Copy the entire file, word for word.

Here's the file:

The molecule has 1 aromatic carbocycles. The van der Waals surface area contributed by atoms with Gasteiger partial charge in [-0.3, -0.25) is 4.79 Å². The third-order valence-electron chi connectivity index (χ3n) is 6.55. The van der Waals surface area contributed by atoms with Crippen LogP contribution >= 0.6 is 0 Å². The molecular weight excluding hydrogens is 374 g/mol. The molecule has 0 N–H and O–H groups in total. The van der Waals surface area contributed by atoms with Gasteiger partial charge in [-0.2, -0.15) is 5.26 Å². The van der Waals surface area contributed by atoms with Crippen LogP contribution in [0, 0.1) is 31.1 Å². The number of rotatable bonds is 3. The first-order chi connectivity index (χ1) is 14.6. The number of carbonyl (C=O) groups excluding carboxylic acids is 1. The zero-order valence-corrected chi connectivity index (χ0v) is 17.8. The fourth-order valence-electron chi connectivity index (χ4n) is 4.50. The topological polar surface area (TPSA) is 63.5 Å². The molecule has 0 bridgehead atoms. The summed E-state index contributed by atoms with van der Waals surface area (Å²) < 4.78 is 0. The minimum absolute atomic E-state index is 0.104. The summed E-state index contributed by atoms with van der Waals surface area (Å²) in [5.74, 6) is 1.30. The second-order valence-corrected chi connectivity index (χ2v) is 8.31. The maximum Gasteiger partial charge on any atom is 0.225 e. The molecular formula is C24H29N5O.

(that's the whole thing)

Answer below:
The molecule has 1 aromatic carbocycles. The van der Waals surface area contributed by atoms with Gasteiger partial charge in [-0.3, -0.25) is 4.79 Å². The third-order valence-electron chi connectivity index (χ3n) is 6.55. The van der Waals surface area contributed by atoms with Crippen LogP contribution >= 0.6 is 0 Å². The molecular weight excluding hydrogens is 374 g/mol. The molecule has 0 N–H and O–H groups in total. The van der Waals surface area contributed by atoms with Gasteiger partial charge in [-0.2, -0.15) is 5.26 Å². The van der Waals surface area contributed by atoms with Crippen LogP contribution in [0, 0.1) is 31.1 Å². The number of rotatable bonds is 3. The first-order chi connectivity index (χ1) is 14.6. The number of carbonyl (C=O) groups excluding carboxylic acids is 1. The zero-order valence-corrected chi connectivity index (χ0v) is 17.8. The fourth-order valence-electron chi connectivity index (χ4n) is 4.50. The topological polar surface area (TPSA) is 63.5 Å². The molecule has 0 bridgehead atoms. The summed E-state index contributed by atoms with van der Waals surface area (Å²) < 4.78 is 0. The minimum absolute atomic E-state index is 0.104. The summed E-state index contributed by atoms with van der Waals surface area (Å²) in [5.74, 6) is 1.30. The second-order valence-corrected chi connectivity index (χ2v) is 8.31. The maximum Gasteiger partial charge on any atom is 0.225 e. The molecular formula is C24H29N5O.